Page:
Since I was a sophomore, I have volunteered my time or earned course credit in the Jones Microbiology Lab putting in roughly ten hours a week. Our research focuses on the pathogenicity and adherence factors of Salmonella in the gut microbiome of chickens, and how relatedly this bacteria can be outcompeted in space by a less pathogenic E. coli strain. This work is important for chicken consumption further down the food chain by humans, as salmonellosis would be a less probable diagnosis.
In my daily life as a research assistant, I go to the lab about three times a week (more if I am passing strains) and I show up early! One thing my PI (principal investigator) taught me early in my time here is that experiments and lab chores take time, so if you want to see your results or get your sterilized materials back on the same day (or at least at a decent hour) you have to start in the morning.
When I show up to the lab, normally at 8 am, the first thing I do is any lab chores needed for the day. Often it is sterilizing equipment used the day before and restocking supplies such as pipet tips and broth culture tubes. The equipment used for this sterilization is always first come first served, so it pays off when I do this early in the morning since this process can take an hour or more.
Next up in my daily tasks is starting on an ongoing experiment. Often I am passaging strains (giving bacteria more fruitful media to grow in and storing past stains), or screening for mutations by completing adherence assays and plating the same culture on different media.
Normally in the middle of these tasks, my PI comes in for the day and gives me updates from our project collaborators or instructions on a new experiment. Recently I have been tasked with creating a lot of figures such as bar graphs for a paper we are hoping to publish or cartoon representations of some of our findings. I even got to use some of these graphs for my own poster!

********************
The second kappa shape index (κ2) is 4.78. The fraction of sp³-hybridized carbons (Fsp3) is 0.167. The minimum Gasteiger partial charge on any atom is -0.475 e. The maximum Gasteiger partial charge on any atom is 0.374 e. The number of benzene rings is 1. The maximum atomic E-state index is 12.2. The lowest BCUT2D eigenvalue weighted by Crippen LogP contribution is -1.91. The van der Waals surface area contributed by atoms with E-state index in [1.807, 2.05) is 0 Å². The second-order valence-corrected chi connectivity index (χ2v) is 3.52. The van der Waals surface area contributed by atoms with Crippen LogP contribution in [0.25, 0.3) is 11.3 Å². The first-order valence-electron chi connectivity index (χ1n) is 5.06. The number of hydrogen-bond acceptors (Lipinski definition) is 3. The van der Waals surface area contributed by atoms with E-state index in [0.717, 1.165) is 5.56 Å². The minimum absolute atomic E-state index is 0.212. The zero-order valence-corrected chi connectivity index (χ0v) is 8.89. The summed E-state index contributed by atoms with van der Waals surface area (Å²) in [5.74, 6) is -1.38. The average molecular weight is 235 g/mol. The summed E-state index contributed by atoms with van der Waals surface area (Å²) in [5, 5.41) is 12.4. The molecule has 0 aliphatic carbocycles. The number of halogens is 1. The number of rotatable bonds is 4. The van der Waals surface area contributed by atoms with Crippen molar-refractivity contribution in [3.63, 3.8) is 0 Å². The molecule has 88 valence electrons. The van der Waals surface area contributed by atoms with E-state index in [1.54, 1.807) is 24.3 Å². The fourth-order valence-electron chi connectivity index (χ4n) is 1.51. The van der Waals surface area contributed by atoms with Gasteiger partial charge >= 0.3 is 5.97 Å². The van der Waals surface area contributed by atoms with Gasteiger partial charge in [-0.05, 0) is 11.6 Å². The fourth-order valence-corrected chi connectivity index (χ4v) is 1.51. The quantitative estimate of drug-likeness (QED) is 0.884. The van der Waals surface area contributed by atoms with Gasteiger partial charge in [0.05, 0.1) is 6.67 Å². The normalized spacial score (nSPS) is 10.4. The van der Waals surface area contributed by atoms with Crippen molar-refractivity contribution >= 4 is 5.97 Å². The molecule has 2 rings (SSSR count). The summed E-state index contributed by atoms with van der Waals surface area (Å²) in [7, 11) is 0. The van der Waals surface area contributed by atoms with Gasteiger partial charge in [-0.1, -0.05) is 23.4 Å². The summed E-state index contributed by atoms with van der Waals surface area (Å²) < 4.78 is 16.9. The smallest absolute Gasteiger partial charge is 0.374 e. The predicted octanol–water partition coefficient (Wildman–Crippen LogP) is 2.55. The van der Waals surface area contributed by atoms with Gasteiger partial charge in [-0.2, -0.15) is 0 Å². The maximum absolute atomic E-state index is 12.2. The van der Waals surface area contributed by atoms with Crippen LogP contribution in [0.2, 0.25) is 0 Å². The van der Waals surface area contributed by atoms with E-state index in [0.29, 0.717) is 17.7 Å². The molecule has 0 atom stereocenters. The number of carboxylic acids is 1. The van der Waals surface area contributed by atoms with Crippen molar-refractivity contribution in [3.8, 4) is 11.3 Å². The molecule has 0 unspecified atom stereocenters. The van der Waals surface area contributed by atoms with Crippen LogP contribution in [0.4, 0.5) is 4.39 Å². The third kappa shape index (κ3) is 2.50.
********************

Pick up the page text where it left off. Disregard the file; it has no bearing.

The Office of Undergraduate Research (Fellowship) -and- Honors in the Major
During my senior year, I became an ICRU Fellow, now called an Office of Undergraduate Research Fellow. In this fellowship, I get to keep working in my microbiology lab, get course credit, and a stipend, and present at two poster sessions throughout the year. These poster presentations have been great practice for me as I also want to pursue Honors in the major of Microbiology. For this, I am writing a thesis on my work from the past few years and must defend it in a symposium with other microbiology majors. Fun fact, if you complete honors in the major, you automatically complete all your experiential learning credit for the university’s honors program if you are involved in that :) and this is exactly what I’m going for!
Ultimately, the University of Iowa has research opportunities and I have dove deeply into the sciences. I have had the wonderful opportunity to learn equipment I will use in my future career, techniques in the lab that I will use to understand other’s scientific papers, how to write my own paper to be published, and present my work in various forms. I hope if you wish to get involved in research here you find something just in your niche and challenge yourself along the wonderful opportunity of being able to research at the University of Iowa.
Continue Reading →